More than ever we need organizations like Planned Parenthood to disseminate quality information about family planning, birth control and associated products. At the same time we must ignore nonsense from Popes and all religious zealots that work to deny people access to birth control and reproductive rights.

report 4 likes, 0 dislikes   
Posted by OldCrank on 09/28/2012 at 5:47 PM

OldCrank, I read Fewer and found it wanting. Wanting more people, that is. Did that not bother you?

report 4 likes, 0 dislikes   
Posted by Dave Gardner on 09/28/2012 at 10:58 PM

Your conclusions "What is keeping us from doing this" are simplistic and agenda based, to say the least. Let's break it down:
Your first example: "it just takes a little information" The people that actually care have embraced population growth since the 50's. What is left are people that do not care (mostly in third world countries) and people that believe more offspring is the way to advance their particular cause.
Your second example: Same answer as #1
Your third example: "our culture's addiction to growth". Once again, it is not "our culture" that is the problem, at least with respect to population growth.
And lastly: "ultra-conservative attack on funding of family planning" your true agenda sneaks out and it is pretty smelly. (This appears to have absolutely nothing to do with birth control and everything to do with the government paying for it. One wonders if you get your cue from Miz Fluke.)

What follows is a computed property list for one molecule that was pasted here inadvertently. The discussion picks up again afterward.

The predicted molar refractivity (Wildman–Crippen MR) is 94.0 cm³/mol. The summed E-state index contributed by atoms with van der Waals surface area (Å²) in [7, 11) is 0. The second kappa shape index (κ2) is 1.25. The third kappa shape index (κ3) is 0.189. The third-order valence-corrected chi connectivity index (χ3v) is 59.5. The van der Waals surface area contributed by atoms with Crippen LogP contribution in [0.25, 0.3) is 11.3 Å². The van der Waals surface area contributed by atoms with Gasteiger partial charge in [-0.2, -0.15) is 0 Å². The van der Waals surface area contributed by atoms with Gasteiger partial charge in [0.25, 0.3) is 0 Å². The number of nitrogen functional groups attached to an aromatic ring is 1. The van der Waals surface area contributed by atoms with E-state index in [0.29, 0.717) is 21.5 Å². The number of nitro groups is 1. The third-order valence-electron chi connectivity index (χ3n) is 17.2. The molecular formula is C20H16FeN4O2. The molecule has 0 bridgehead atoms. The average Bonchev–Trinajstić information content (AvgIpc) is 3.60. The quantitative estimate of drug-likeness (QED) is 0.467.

I, for one, believe the UN numbers are understated. I think the population of the world will double in the next 50 years. Since we will not have figured out quantum physics by then in order to get us off of this planet, the world, as we know it, will cease to exist.
Now, the religious nut jobs (currently the Muslims) may indeed cause a world war prior to the 50 year scenario, and overpopulation (at least for a short period of time) will be protracted.

report 0 likes, 4 dislikes   
Posted by smartestman on 09/29/2012 at 7:06 AM

Smartestman, sure I have an agenda (and it is simple): to leave for our children a world worth inheriting. I don't think you made your case, but you are certainly entitled to your opinion. I don't think it moves us toward a solution. Thanks for reading and responding.

report 4 likes, 0 dislikes   
Posted by Dave Gardner on 09/29/2012 at 7:49 AM